Desde Dentro de Cuba.

Distribuido por Cuba Free Press, Inc. -

October 28, 1998, Cuba Free Press.


HAVANA It has been proven that the Holland buses are outstanding for the transport of passengers i.e., in Holland but not on this island.

It should be made clear that these buses are of unquestionable quality. They are useful not only in wintry territories but also in countries where the managers of bus companies have common sense and respect for the human condition. These are traits not common here.

When I broke in one of the buses that recently arrived from Holland, it appeared very comfortable and especially opportune given that a good number of these buses were placed in service, alleviating the brutal crisis in transportation. On this occasion the number of passengers was limited, thus avoiding the overloading of the bus, so I had the luck of even being able to get a seat.

Granted, it was winter on the island and we were having a cold wave - one of those that makes Cubans shiver - all across the western region.

I felt as if I were no longer in Cuba but somewhere in Holland. Then suddenly I noticed that the windows were sealed - airproof. It was enough to make me sit up and wonder what might happen during the summer season.

My simple inspection also detected the air conditioning system and I was overwhelmed by an idiotic optimism, perhaps brought on by the exceptional comfort which I felt on my first voyage. I pondered the efficient apparatus for ventilation installed in the vehicle.

The cold front gave way to a fresh cool front outside the Holland bus.

On the next, a warmer trip, the peoples commentaries were heard throughout the bus, with the following noted: "Who might be the brainy buyers of these buses?" "Whoever bought this one traveled by airline but never in buses." "They say that they are going to replace these sealed windows with those that can be opened, but since nothing they do ever turns out right, that wont happen for several summers."

And so on. But the words that brought goosebumps to everyone within hearing and put an end to the discussion were: "Wait till summer gets here!"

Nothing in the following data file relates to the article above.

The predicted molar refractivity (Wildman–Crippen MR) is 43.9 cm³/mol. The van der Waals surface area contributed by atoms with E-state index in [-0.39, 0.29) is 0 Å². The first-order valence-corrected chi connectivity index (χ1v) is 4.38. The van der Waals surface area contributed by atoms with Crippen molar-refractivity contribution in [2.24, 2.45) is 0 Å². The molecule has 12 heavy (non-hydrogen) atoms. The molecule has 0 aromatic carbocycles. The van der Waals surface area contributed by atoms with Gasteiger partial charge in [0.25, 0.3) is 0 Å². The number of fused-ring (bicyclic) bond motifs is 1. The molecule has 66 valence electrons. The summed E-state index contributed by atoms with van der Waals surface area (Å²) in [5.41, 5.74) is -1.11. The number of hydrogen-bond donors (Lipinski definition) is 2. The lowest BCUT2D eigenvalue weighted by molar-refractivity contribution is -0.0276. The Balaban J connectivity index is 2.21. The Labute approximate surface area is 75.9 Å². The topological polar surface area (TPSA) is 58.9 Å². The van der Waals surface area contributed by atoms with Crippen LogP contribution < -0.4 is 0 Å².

But the cold fronts were frequent and the warm waves attenuated, for awhile. Then summer hit and the Holland bus (omnibus) suddenly became converted into a miserable wagon (guagua) as we Cubans call the state collective vehicles of public transport. Say the word guagua (pronounced wa wa) and you say everything. Its well known as a means of disgracing the activities of humanity, multiplying individualism by zero and fomenting discord.

To travel in these "new" buses now is like submitting involuntarily to a bath of steam while wearing your clothing in a packed crowd, like sardines in a can. Naturally, now all that remains of the air conditioners are the airless vents. Nobody has ever found out what happened to those air conditioners. But some of the passengers swore that the buses never had them and that way the government got them cheaper.

Others commented that they could be bought with enough US dollars in the "shopin" (the Cuban word for "shopping," meaning in stores where only dollars are accepted). And some said that the air conditioners had been appropriated by the upper class for installation in their own private automobiles.

The heat was so bad that some of the passengers always became exhausted and faint and had to leave the bus before it reached their stops.


The popular complaints grew harsher about the Transportation Ministry and even the government itself. I dont know whether that is what brought about the removal of some of the hermetically sealed windows and their replacement with sliding glass panels.

I do wonder how it happened that when the new sliding glass panels were installed they were placed only halfway along the length of each bus. So now the bus drivers and fare collectors complain as much as anybody else while the passengers crowd toward the places where the air enters, blocking any passage of air or people toward the back, toward what we on the island have always called "the kitchen."

Only with elbowing, smashed feet, pushes and quarrels from one end of the bus to the other are the human knots around the windows broken and the bus become completely stuffed. Tnen of course theres no fresh air for anyone.

But Cubans are of such a sturdy stock as to convert reverses into victory, especially after nearly 40 years of training, and now we can teach cosmonauts, submarine crews and undersea divers how to survive without air. And the same could be taught to the Mexican musical group called "ManAH."

Now you know the background of that brilliant and exiled Cuban athlete, Pipin, who won the world championship for underwater submersion without mechanical breathing equipment.

Ernestina Rosell, Cuba Free Press.

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